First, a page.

The Blue Marble is one of the most iconic satellite images taken ever. It is the photo of the earth taken in December 1972 nearly 30000 kms away. This image pretty much visually explains why the Earth is called the Blue Planet. Nearly 71% of the earth’s surface is covered by water so the planet looks blue from the outer space. With more than 2/3rd of the earth’s surface are oceans it is no wonder oceans are one of the biggest factors of how weather pattern evolves and long term climatic changes.
It is in this context it becomes important to understand how ocean warming has been gradually impacting weather patterns. While a lot of talk is on about El Nino and La Nina and its associated warmer than normal / cooler than normal sea surface temperatures over the Pacific what one should not forget is the oceans overall across the globe are warmer than ever before. The past decade has seen the 10 warmest years as far as Ocean temperatures go. It is very pertinent to point out here 2015 the last strong El Nino year is now only the 5th warmest year as far as ocean temperatures go.
In 2023 the average annual ocean temperature was nearly 1°C warmer than the 20th century average. The usual inference to this abnormal warming is the presence of a moderately strong El Nino. But if one looks deeper even basins Tropical Atlantic was abnormally warm leading to an active Hurricane year. As a matter of fact in terms of number of named storms 2023 was the 4th highest. Typically during El Nino years often we see Atlantic Ocean see less activity compared to La Nina years when the Pacific is cooler and allows Atlantic to be the driver of weather events. In a way the rapid warming of the ocean is throwing away text book weather correlations and historical patterns that we have seen so far.
Closer home the Indo Pacific Warm Pool, one of the warmest tropical ocean region, is warming at an alarming pace. Over the past 100 years or so it has warmed by more than 1°C thereby playing a crucial role in how weather events shape up over Asia but globally as well. The warm pool has also been expanding, doubling in size during 1980-2018 compared to 1900-1980, thereby modulating the behaviour of MJO and influencing rainfall pattern across the Globe. With the North Indian Ocean basin closely connected to the Sea Surface temperatures changes in the Indo Pacific Warm Pool, the North Indian Ocean Basin (Arabian Sea & Bay of Bengal) have also started to warm at an alarming pace along with IPWP.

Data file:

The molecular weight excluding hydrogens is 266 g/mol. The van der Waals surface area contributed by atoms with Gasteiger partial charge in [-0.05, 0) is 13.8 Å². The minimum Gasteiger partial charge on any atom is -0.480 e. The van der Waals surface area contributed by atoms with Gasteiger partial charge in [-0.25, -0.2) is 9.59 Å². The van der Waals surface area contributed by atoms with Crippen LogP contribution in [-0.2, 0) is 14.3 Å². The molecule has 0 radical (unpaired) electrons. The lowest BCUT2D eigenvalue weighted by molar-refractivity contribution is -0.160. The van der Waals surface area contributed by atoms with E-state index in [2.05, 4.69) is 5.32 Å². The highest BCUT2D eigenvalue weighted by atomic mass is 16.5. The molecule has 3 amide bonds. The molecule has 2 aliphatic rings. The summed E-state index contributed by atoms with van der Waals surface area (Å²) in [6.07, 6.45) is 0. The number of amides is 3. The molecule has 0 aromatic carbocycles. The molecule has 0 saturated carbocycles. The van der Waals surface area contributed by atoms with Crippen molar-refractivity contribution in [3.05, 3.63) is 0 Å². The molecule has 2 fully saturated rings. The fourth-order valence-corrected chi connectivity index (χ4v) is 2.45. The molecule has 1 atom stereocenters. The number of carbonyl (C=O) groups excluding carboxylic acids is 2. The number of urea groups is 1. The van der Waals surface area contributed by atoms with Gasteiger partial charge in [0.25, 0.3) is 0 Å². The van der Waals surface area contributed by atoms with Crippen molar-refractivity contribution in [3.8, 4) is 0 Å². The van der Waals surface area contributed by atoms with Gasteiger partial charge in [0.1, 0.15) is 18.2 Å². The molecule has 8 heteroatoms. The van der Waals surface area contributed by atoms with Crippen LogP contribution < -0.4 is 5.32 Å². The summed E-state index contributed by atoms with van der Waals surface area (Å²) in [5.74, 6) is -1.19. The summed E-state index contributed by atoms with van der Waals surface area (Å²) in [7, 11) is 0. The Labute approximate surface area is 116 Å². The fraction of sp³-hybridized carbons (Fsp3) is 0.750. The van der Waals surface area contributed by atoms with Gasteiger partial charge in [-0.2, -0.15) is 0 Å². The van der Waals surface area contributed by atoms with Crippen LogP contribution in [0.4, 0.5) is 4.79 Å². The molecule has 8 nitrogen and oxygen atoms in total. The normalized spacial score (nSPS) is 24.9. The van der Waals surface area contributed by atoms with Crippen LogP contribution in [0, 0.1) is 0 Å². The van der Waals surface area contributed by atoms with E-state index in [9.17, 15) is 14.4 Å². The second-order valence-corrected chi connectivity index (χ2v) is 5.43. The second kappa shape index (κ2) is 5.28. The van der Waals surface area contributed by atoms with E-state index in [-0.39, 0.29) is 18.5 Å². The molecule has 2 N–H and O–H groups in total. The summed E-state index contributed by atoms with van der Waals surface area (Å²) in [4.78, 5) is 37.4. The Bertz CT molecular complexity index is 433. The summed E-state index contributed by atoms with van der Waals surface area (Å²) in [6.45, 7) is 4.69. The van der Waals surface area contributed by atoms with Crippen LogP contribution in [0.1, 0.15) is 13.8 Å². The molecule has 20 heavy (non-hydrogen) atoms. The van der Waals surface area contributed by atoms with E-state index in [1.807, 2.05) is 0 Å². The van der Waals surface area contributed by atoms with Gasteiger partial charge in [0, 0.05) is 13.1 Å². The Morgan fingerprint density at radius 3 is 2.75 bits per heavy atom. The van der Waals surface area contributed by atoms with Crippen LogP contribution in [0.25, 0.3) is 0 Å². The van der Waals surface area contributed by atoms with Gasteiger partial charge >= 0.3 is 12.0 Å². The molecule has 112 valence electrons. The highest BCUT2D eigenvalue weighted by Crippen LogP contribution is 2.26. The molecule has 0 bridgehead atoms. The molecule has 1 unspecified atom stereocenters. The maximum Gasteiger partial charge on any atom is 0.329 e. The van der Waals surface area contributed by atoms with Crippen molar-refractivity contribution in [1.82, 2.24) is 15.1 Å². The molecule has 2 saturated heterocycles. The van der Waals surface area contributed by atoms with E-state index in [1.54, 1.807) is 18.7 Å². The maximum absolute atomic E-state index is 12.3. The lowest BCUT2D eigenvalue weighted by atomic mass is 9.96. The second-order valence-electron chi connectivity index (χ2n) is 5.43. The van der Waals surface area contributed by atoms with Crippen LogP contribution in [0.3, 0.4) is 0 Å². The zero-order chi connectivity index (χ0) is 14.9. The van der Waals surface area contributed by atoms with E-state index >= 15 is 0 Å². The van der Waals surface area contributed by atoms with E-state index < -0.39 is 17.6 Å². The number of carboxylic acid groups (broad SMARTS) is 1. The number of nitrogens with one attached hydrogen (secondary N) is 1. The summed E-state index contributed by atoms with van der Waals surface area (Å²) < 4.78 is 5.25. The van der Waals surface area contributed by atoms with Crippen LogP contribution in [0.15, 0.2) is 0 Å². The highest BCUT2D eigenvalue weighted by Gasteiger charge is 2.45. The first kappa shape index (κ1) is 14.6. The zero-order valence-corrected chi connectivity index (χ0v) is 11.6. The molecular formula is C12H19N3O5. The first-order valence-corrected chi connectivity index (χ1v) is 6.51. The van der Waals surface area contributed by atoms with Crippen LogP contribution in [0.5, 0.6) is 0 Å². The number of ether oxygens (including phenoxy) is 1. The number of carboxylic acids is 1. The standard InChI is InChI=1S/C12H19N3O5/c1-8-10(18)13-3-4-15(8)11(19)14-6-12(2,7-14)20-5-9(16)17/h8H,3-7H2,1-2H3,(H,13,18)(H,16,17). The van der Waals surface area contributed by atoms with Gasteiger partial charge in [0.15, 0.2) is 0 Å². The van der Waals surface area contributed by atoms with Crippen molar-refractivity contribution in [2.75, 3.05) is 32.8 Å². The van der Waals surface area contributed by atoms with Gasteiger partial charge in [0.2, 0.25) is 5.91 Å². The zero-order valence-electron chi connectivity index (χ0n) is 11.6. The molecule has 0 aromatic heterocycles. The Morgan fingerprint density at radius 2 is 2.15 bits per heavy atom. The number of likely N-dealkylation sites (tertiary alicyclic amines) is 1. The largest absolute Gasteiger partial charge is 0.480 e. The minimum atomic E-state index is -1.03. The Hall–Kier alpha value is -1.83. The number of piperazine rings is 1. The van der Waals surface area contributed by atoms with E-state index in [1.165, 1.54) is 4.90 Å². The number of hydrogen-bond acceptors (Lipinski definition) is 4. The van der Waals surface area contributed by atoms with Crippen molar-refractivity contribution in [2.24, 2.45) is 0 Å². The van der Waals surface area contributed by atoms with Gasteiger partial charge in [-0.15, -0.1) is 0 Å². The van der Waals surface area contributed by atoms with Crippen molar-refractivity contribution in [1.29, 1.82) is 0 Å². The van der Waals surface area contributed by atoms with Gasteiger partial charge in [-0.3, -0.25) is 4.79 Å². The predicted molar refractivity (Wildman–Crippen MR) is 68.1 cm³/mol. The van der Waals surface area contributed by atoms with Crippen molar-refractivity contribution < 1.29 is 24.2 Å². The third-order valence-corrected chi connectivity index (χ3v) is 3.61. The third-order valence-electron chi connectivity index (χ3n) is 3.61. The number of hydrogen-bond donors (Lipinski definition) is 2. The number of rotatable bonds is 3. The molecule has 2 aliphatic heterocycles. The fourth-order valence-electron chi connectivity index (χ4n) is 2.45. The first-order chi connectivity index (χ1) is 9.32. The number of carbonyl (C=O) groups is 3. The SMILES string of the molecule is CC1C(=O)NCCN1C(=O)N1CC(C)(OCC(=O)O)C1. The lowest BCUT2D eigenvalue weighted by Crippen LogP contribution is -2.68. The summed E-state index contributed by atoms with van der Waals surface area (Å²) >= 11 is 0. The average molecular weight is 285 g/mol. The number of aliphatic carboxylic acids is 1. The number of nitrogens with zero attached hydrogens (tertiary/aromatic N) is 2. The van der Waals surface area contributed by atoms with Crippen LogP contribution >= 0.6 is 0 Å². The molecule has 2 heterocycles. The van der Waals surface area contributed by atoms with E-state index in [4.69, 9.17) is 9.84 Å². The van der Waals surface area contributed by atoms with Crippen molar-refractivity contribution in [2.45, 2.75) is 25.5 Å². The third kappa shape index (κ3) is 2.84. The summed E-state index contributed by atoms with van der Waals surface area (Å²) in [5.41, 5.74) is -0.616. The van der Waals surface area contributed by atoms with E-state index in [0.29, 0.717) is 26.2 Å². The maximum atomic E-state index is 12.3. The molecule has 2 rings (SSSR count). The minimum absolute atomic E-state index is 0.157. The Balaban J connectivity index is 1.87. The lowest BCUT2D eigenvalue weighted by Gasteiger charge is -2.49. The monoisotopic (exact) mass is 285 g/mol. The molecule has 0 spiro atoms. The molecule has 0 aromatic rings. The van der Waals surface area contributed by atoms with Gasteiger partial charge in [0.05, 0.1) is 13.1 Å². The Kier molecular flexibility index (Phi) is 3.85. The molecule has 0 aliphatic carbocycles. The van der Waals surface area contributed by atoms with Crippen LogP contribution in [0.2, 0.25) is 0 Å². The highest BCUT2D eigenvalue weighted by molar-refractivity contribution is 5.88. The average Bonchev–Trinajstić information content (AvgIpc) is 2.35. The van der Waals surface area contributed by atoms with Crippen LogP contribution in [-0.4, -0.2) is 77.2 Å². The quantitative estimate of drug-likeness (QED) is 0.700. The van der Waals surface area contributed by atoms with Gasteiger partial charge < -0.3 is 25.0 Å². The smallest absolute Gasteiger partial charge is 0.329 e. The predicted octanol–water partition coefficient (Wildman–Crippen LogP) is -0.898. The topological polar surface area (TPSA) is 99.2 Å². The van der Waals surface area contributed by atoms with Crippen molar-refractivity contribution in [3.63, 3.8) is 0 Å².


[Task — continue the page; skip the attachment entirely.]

This increasing sea surface temperatures is making oceans more conducive than ever before for cyclones to intensify over the North Indian Ocean Basin. Though the pre satellite era cyclone intensity analysis have to be taken with a pinch of salt there is increasing confidence in North Indian Ocean churning more number of intense cyclones over the past couple of decades but also the cyclones are seen spending more time in the open waters. For e.g Biparjoy stayed as a Very Severe Cyclonic Storm or stronger for nearly 10 days right at the cusp of Monsoon onset during the year 2023. Similarly a slow moving Kyarr pretty much threw the Northeast Monsoon Onset window out of the park during the year 2019.
In a clear change in trend over the past 20 years the number of cyclones have nearly doubled in the Arabian Sea compared to the previous 20 years. The bulk of this increase has come from an increasing number of more intense cyclones. Between 1984 to 2003 a total of 5 cyclones formed that were either Very Severe Cyclonic Storm or stronger, comparitively between 2004 and 2023 a total of 15 cylones of VSCS strength of stronger including two super cyclones formed. A three fold increase in very severe cyclonic storms. Though Bay of Bengal has not seen similar multifold increase in very intense cyclonic storms it has still seen a 40% increase over the past 20 years or so.
This change in how cyclones are intensifying is certainly going to bring about its own associated challengers for disaster managers as cyclone intensity during landfall over the Indian coast may be stronger than ever before. Additionally it may also affect the rainfall pattern particularly during monsoon onset period by altering monsoon winds thereby creating longer dry periods.